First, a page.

Senate panel pushes Georgia tax cut despite federal penalty
A Georgia Senate committee is moving forward with a $140 million state income tax cut despite warnings that it could cost the state federal aid.
The Senate Finance Committee voted unanimously on Tuesday for House Bill 593, which would raise the amount of money that someone could earn before starting to pay state income taxes. The standard deduction for an individual would rise from $4,600 to $5,400, while the standard deduction for a married couple filing jointly would rise from $6,000 to $7,100.
The bill moves to the full Senate for more debate.
Support comes despite a provision in the recent federal relief bill that says states will lose a dollar in aid for every tax dollar they cut through 2024. Georgia is in line for $4.7 billion in federal aid, a giant infusion of cash for a state considering a budget that spends $27.3 billion in state tax money.
Gov. Brian Kemp and House Speaker David Ralston, both Republicans, have spoken out against the provision.
“Democrats in Washington, D.C., are now telling states they cannot cut their taxes, create new incentives to attract investment, or expand or incentivize school choice,” Kemp told reporters last week. “But bloated spending, special pork projects, a long list of other things, as well as bailing out the states that have poorly managed their economies are all fine by Washington’s standards.”
The tax cut would save individual tax filers up to $43 a year, and married couples filing jointly up to $63.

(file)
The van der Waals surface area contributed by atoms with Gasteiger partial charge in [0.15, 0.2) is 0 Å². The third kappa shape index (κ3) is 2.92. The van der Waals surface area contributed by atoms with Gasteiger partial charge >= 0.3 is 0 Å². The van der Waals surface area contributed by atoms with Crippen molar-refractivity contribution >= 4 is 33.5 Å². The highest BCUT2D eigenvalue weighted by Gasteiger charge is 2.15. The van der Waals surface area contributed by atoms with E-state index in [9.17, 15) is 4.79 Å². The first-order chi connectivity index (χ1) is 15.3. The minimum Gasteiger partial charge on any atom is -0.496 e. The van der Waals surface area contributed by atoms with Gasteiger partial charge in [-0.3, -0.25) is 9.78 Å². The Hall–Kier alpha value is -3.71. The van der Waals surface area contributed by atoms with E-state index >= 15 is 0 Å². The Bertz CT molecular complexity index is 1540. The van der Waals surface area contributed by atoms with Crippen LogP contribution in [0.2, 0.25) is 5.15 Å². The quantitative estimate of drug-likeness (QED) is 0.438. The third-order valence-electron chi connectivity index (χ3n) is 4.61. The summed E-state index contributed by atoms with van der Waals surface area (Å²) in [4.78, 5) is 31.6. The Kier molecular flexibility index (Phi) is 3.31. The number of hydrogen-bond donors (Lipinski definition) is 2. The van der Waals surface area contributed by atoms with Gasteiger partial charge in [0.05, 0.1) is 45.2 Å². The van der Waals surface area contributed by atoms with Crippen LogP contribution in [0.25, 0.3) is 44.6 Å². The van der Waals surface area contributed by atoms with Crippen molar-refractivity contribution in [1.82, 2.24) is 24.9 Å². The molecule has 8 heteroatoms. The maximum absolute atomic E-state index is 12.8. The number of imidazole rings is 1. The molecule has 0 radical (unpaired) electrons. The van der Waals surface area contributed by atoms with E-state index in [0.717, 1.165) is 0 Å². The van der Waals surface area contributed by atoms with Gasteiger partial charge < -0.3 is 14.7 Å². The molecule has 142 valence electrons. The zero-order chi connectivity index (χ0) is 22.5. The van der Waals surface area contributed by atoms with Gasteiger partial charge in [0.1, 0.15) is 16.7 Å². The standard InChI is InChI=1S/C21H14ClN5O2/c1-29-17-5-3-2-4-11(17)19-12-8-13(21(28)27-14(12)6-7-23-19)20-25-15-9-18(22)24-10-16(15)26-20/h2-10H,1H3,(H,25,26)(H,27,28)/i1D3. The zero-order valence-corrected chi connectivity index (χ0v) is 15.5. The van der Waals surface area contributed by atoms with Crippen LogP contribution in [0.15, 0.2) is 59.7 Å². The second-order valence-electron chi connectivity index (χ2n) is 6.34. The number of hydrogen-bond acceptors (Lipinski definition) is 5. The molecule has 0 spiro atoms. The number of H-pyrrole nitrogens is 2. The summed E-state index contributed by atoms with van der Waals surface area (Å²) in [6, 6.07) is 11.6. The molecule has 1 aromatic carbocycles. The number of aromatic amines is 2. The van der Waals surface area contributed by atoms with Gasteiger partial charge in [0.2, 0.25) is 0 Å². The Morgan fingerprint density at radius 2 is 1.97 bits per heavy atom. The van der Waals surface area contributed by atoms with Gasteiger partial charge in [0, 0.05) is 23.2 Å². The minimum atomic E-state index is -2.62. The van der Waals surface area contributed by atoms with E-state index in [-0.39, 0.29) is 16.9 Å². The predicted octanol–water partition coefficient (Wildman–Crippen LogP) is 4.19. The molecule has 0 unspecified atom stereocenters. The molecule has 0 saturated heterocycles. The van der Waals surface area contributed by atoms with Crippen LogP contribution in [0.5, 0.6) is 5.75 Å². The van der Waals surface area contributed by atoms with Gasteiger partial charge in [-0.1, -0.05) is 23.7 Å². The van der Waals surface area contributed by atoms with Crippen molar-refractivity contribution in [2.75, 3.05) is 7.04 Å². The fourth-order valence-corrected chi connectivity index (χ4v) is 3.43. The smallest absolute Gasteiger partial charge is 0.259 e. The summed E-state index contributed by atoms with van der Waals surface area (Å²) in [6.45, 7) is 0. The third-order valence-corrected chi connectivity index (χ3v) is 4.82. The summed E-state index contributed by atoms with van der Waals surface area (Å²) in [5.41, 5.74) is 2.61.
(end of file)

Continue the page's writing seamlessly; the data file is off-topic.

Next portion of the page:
“It’s kind of a modest and measured tax break for working Georgians and I look at it as a way for our citizens to keep more of their hard-earned money,” House Ways and Means Committee Chairman Shaw Blackmon, a Bonaire Republican and the bill’s sponsor, told senators Tuesday.
If approved, the tax cut would take effect on Jan. 1 of next year.
Danny Kanso, a senior policy analyst with the liberal-leaning Georgia Budget and Policy Institute, told senators that his group would normally support an increase in the standard deduction. He urged senators to find another way to get more money to people, such as direct payments or an earned income tax credit that would subsidize the income of the working poor, saying that otherwise Georgia could forfeit $200 million over the next two years.
Senate Finance Committee Chairman Chuck Hufstetler, a Rome Republican, said he’s concerned about losing federal aid, but it may be possible to argue the state is cutting taxes using its own revenue.
“Others would say that our revenues are up this year, and we’re not using this money for tax cuts,” Hufstetler said.
Sen. Bruce Thompson, a Republican from White, said the state should ignore the federal penalty.
“The reality of it is, our economy is generated not from the federal government,” Thompson said. “Our economy is generated from the people who live within our state. So returning that money back incentivizes them to continue to invest.”
Before the pandemic scrambled state revenues last year, Ralston was eyeing a larger tax cut, a second reduction in the state’s top income tax rate. Legislators cut the top income tax rate from 6% to 5.75% in 2019. Republicans envisioned an additional quarter-percentage decrease to 5.5%. Analysts estimate the state would forgo $500 million to $550 million in revenue from another cut.
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